Drawing on the discursive practice turn in social theory, we examine the career journeys of skilled West African migrants based in Britain. While many, especially those from developing countries, may end up in elementary occupations, accounts of their progression into professional occupations remain elusive. Here, we unpack specific transient moments of their career journeys through the lens of ‘microstoria’: the creation and sharing of contemporaneous storylines. These reveal that the ‘way-finding’ practices of skilled migrants into the professions are characterized by four distinct but durationally indivisible transitional phases – which we call ‘Johnny just come’, toe-holding, enrichment-in-practice, and the puissance-lap. Our study provides insights into the career experiences of skilled migrants, elucidating how they make sense of their careers in narrative terms in accessing professional occupations and progressing within these. We conclude with a discussion of our findings and their implications for the theory and practice of international human resource management.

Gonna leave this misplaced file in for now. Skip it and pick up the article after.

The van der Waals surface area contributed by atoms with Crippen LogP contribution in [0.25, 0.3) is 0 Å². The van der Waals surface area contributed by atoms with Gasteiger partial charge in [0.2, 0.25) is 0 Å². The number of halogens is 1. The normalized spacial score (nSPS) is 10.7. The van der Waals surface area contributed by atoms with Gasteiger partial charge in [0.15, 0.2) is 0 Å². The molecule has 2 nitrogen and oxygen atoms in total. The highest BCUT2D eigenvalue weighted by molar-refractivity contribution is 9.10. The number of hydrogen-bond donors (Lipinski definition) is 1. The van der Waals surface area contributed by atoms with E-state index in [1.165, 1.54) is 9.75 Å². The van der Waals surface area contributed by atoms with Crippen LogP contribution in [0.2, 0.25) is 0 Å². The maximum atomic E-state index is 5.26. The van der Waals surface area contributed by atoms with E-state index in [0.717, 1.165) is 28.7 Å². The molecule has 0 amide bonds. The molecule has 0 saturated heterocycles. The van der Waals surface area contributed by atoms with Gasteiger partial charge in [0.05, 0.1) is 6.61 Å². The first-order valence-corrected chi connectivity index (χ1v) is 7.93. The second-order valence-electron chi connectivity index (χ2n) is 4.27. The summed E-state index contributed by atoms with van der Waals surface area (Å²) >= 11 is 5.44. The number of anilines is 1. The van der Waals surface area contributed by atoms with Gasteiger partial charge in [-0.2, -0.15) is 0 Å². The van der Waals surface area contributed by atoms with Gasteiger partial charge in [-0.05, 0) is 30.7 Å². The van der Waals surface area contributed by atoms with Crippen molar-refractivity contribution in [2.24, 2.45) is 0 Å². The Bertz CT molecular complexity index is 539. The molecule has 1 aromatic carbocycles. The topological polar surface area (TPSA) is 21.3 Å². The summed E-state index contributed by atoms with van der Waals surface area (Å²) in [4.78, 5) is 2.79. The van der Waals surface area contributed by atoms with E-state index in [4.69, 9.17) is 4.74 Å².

|Number of pages||29|
|Journal||International Journal of Human Resource Management|
|Early online date||25 Jun 2019|
|Publication status||E-pub ahead of print - 25 Jun 2019|
- Career journeys; discursive practice; microstoria; professional occupations; skilled migrants